To serve, pour the meat reduction over the pork, pour the vegetable reduction over the warm vegetables you have set aside in the bowl, and serve alongside each other.

Winter rhubarb ice-cream

Serves 8

For the custard base

150ml/5fl oz whole milk
450ml/16fl oz double cream
1 vanilla pod, split in half lengthwise
6 egg yolks
120g/4oz caster sugar

For the rhubarb

1kg/2lb rhubarb
1 vanilla pod, split in half lengthwise
180g/6oz caster sugar
250ml/8fl oz water or verjuice

For the custard, pour the milk and cream into a pan and place over a low heat. Scrape the vanilla seeds from the pod and add them. Bring to just under a boil, remove from the heat and set aside for 15 minutes to infuse. Now whisk the yolks and sugar in a bowl for five minutes, until the mix becomes thick and pale. Gently reheat the creamy milk and pour it on the egg-yolk mix, stirring with the whisk. Return to the pan and place over a low heat, stirring gently until the custard thickens – about eight minutes. Remove from the heat, pour into a bowl and allow to cool.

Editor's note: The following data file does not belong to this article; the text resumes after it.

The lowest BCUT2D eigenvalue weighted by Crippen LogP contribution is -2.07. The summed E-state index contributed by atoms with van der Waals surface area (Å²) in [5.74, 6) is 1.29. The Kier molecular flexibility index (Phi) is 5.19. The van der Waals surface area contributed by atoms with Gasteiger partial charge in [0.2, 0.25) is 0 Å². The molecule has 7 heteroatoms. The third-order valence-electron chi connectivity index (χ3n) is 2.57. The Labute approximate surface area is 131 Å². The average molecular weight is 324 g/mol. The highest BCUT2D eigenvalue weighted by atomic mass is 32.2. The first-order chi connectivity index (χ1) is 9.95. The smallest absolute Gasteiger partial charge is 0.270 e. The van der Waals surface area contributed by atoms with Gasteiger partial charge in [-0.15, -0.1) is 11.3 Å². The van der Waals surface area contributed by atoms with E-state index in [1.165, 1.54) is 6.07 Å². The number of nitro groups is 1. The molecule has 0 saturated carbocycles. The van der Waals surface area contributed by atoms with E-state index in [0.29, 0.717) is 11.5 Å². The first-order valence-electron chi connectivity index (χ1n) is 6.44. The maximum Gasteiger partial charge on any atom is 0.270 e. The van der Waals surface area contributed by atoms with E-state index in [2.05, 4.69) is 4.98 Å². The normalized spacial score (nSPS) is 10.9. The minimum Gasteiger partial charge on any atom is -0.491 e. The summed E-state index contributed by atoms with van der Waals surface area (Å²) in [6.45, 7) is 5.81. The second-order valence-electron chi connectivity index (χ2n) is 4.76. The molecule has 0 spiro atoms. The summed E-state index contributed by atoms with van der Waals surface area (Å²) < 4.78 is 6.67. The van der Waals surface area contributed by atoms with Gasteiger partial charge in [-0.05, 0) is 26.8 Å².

Wash and trim the rhubarb into 5cm chunks. Put in a pan with the vanilla pod, sugar and water or verjuice. Place over a low heat and stir gently. Bring to a simmer then turn down and cook for 10 minutes, stirring occasionally. It should be soft but not completely falling apart. Remove the rhubarb with a slotted spoon and reduce the remaining liquid by half. Pour over the rhubarb and allow to cool.

Once the custard has cooled, pour into an ice-cream maker; follow the manufacturer's instructions. Just before it sets, pour in the rhubarb and churn for 10 minutes.

Comments